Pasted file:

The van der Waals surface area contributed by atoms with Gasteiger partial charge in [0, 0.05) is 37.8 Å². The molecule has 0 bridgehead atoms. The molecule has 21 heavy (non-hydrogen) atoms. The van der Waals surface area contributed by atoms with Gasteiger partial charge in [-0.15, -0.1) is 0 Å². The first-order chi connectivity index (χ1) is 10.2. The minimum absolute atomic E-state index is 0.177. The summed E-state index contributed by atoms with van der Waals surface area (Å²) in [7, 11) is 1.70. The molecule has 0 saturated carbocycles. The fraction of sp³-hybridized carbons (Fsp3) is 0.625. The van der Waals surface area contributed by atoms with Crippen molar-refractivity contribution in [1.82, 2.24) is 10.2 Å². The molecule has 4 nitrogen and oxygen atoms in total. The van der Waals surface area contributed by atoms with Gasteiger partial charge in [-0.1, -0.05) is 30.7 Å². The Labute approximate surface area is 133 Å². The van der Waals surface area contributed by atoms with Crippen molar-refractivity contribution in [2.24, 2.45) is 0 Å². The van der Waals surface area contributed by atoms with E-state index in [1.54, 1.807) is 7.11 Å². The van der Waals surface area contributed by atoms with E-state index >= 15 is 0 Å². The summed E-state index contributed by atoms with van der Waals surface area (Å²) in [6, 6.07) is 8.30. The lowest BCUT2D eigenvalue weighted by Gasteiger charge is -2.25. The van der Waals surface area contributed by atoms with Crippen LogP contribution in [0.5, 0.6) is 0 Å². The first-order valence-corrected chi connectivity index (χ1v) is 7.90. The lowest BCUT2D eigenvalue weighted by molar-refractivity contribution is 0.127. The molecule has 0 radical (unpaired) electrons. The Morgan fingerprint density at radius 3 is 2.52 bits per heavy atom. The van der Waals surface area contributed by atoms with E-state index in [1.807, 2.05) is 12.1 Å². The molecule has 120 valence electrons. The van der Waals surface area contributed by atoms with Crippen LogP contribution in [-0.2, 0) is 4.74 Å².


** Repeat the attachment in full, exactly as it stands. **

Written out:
The van der Waals surface area contributed by atoms with Gasteiger partial charge in [0, 0.05) is 37.8 Å². The molecule has 0 bridgehead atoms. The molecule has 21 heavy (non-hydrogen) atoms. The van der Waals surface area contributed by atoms with Gasteiger partial charge in [-0.15, -0.1) is 0 Å². The first-order chi connectivity index (χ1) is 10.2. The minimum absolute atomic E-state index is 0.177. The summed E-state index contributed by atoms with van der Waals surface area (Å²) in [7, 11) is 1.70. The molecule has 0 saturated carbocycles. The fraction of sp³-hybridized carbons (Fsp3) is 0.625. The van der Waals surface area contributed by atoms with Crippen molar-refractivity contribution in [1.82, 2.24) is 10.2 Å². The molecule has 4 nitrogen and oxygen atoms in total. The van der Waals surface area contributed by atoms with Gasteiger partial charge in [-0.1, -0.05) is 30.7 Å². The Labute approximate surface area is 133 Å². The van der Waals surface area contributed by atoms with Crippen molar-refractivity contribution in [2.24, 2.45) is 0 Å². The van der Waals surface area contributed by atoms with E-state index in [1.54, 1.807) is 7.11 Å². The van der Waals surface area contributed by atoms with E-state index >= 15 is 0 Å². The summed E-state index contributed by atoms with van der Waals surface area (Å²) in [6, 6.07) is 8.30. The lowest BCUT2D eigenvalue weighted by Gasteiger charge is -2.25. The van der Waals surface area contributed by atoms with Crippen LogP contribution in [0.5, 0.6) is 0 Å². The first-order valence-corrected chi connectivity index (χ1v) is 7.90. The lowest BCUT2D eigenvalue weighted by molar-refractivity contribution is 0.127. The molecule has 0 radical (unpaired) electrons. The Morgan fingerprint density at radius 3 is 2.52 bits per heavy atom. The van der Waals surface area contributed by atoms with E-state index in [1.807, 2.05) is 12.1 Å². The molecule has 120 valence electrons. The van der Waals surface area contributed by atoms with Crippen LogP contribution in [-0.2, 0) is 4.74 Å².